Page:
Creative Cities Toolkit

The Creative Industries toolkit Рcreated by the Creative Industries Council Рhighlights examples of how creative industries have created economic, social and cultural benefits in different regions, and identifies steps to ensure these benefits are fully realised across the UK.

The toolkit points to the contributions of the music scene in Liverpool, television in Manchester, digital media in Brighton, and videogames in Leamington Spa as demonstrations of how creative and cultural industries can shape a place’s identity and image as well as boosting its economic growth.

It argues that factors such as increased devolution have grown the potential to “hardwire” creative and cultural industries into “every aspect of local and regional policy-making” with a role for city leaders to bring together industry, education and social agencies.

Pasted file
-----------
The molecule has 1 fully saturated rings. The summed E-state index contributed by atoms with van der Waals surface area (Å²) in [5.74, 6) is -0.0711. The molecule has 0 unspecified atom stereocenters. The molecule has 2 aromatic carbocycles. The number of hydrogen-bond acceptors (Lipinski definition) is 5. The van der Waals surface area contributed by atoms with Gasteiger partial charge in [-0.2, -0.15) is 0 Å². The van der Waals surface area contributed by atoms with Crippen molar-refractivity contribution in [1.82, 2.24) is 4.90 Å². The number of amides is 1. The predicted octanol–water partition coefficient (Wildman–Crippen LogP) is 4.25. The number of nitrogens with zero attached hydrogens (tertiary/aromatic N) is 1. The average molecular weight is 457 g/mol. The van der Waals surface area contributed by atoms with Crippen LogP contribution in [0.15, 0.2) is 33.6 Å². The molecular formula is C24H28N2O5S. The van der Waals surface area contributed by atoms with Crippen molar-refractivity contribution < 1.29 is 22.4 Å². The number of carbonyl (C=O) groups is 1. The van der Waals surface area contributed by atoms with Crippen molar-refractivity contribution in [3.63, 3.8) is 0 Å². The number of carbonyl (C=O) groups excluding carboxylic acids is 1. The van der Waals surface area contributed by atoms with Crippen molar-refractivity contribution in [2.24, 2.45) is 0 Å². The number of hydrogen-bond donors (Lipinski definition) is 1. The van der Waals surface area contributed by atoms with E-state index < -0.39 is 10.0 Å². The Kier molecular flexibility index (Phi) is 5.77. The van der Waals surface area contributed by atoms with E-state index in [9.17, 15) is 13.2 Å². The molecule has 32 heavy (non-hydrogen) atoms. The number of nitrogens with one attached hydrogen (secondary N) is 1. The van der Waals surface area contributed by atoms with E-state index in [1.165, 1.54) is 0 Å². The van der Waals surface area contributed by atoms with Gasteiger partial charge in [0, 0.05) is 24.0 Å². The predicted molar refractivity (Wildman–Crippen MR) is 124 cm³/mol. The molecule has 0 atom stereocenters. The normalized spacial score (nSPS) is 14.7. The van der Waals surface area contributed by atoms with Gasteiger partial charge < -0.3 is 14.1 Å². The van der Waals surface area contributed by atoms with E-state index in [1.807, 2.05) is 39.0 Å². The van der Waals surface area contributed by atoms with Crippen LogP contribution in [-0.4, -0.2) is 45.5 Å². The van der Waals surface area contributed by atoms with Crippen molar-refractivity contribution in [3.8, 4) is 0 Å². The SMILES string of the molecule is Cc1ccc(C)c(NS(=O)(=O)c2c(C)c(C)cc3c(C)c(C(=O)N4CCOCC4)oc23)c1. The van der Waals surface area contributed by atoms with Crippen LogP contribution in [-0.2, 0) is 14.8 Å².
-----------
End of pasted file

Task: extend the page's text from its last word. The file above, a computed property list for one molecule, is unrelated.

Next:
The toolkit examines the potential benefits of the creative and cultural industries under the headings of innovation and growth, jobs and skills, planning and infrastructure, placemaking and promotion, and City leadership.

Centre for Cities data



The Centre for Cities has a brilliant cities’ data-dashboard,¬†with a wide range of interactive data (similar to the image here).

This is one of a number of resources available on the Centre for Cities site.

Key Cities Group

The Key Cities Group is a partnership of 21 cities, which was created in 2013. Established in the first instance by Coventry, Derby, Preston, Sunderland and Wakefield, the Key Cities Group works with cities which are not part of the Core Cities group of major conurbations across the UK. It has been particularly influential in promoting an ‘Inclusive Growth’ agenda around urban and economic policy.

The Key Cities Group is currently working with the Core Cities Group and Arts Council England, to investigate the role of culture in urban regeneration.

Centre for Towns

The Centre for Towns is a newly-established ‘Think Tank’ providing data and reports “pertinent to seven thousand places of all sizes across Britain”.